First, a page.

Structural behaviour of timber concrete composite connections and floors utilising screw connectors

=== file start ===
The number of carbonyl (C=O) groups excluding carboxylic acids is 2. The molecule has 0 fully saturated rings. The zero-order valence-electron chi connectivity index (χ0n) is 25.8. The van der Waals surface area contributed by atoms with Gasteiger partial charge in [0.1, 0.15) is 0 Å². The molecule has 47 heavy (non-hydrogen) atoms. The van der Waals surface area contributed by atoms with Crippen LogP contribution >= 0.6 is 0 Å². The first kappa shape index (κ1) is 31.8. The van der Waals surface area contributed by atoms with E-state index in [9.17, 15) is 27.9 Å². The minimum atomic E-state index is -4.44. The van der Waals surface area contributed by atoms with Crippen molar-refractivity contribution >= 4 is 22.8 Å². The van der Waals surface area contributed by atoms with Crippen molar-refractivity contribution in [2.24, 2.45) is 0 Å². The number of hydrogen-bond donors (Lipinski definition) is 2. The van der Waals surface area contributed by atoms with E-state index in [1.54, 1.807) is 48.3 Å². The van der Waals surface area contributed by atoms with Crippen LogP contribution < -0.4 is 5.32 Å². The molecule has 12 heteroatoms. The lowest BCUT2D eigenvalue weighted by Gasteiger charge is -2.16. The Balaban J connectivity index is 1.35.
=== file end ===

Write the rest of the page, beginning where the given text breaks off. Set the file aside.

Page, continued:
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The traditional materials such as reinforced concrete and structural steel have been widely used in the construction market. These construction materials produce a large quantity of greenhouse gases as a by-product. An environmentally sustainable solution to decrease the production of greenhouse gases is creation of composites with other materials such as timber to reduce the amount of steel and concrete used in construction. Timber-concrete composites (TCC) structures, extends upon this by combining timber and concrete in order to form a composite structural member that utilises the properties of both materials. Since the 1990s, Timber Concrete Composite (TCC) floors have been gaining wider recognition as being a viable and effective alternative to both reinforced concrete and traditional timber floors. TCCs are a structural form whereby a concrete slab is fixed to a timber joist at the interface using a suitable shear connector which transfers shear forces and impedes slip between concrete and timber. Hence, the strength, stiffness, location and number of shear connectors used at the composite interface are the key factors in determining the composite action, the strength and stiffness of a TCC system. TCC exploits the mechanical properties of each material favourably with the concrete in compression and the timber in tension. TCCs have several advantages over full timber construction, including improved strength (double), stiffness (triple), vibration control, fire performance and thermal and sound insulation. TCCs also have advantages compared to full concrete construction, including a much higher load capacity per unit of self-weight and a lower embodied energy. Mechanical fasteners for example screw and dowel TCC connectors are relatively simple and easy to install, cost effective and structurally efficient connectors with lower labour requirement. With these considerations, mechanical fasteners can be preassembled in prefabrication or cast in situ TCC solutions. Hence, application of mechanical fasteners in TCCs overcomes the drawbacks of alternative connection such as notch type connection and reduces the time required to construct a TCC system. This research investigates the experimental parametric study on the effect of different types of high-performance concrete on mechanical properties of TCC connections and floors using locally available materials in Australia to evaluate their potential for use in the construction market. A parametric study of mechanical fasteners such as crossed SFS VB, crossed SPAX and coach screws connections in different lengths (short and long SFS VB), angles (±30°, ±45° and ±60°) to the connection face and a number of crossed SFS VB and SPAX at 45° series utilising 17mm plywood formwork interlayer and different types of concrete was carried out. Hence, the effects of connector type, inclination angle and length of screw and existence of plywood interlayer on mechanical properties of the TCC connections were investigated. Moreover, two innovative TCC shear connection systems were put forward and assessed for their suitability as a substitute or replacement for existing connection systems using push-out test. The application of high-performance concrete such as light-weight concrete and self-consolidating concrete provides a great deal of benefits in TCC technology to minimize the dead-load on the timber component or increase the concrete workability and accelerate the process of pouring. Such weight reduction and increased workability may be favourable in the renovation of old timber floors. The use of TCC technology is also advantageous in new multi-storey buildings for aspects such as prefabrication and mitigation of excess dead load – leading to saving on foundation and walls and/or column sizes. This research investigates the effect of different types of high-performance concrete on the mechanical properties of TCC connections and floors using locally available materials in Australia to evaluate their potential for use in construction market. Push-out test was used to determine the mechanical properties and failure modes of shear connections and once the mechanical properties of connection type were identified, full-scale TCC modules utilising different types of shear connector and concrete properties were subjected to four-point bending tests. Hence, the predictions of full beam behaviour using the connection properties were validated and the effect of shear connection and concrete type on structural behaviour of an entire floor was investigated. Literature reports a significant lack of information on analytical closed-form equations to predict the strength and stiffness of TCC connections utilising vertical and inclined fasteners to be used in the design of timber composite beams. This study reviewed the methodology of available analytical models for prediction of the strength and serviceability stiffness of vertically inserted single timber to timber and TCC shear connections and validated their accuracy using the experimental push-out test results. Moreover, an analytical strength model based on some adjustment to EYM to predict the strength of TCC connections utilising single and crossed screws inclined to the timber grain was proposed. This research also presented a model for the stiffness of TCC connections using crossed inclined screws. The Winkler theory of beam on elastic foundation proposed was extended to derive the serviceability slip modulus of TCC connections with inclined screws which were loaded in tension and compression. In addition, a 3-D FE model has been put forward to simulate different TCC connections such as single and multiple wood screws and inclined coach screw utilising the commercial FE analysis software ANSYS. The findings of this part demonstrate that by using a simple numerical model, the behaviour of TCC connections can be accurately modelled and can therefore be used for parametric study of changes in end distance, edge distance, member thickness, screw diameter, screw length and number of screws.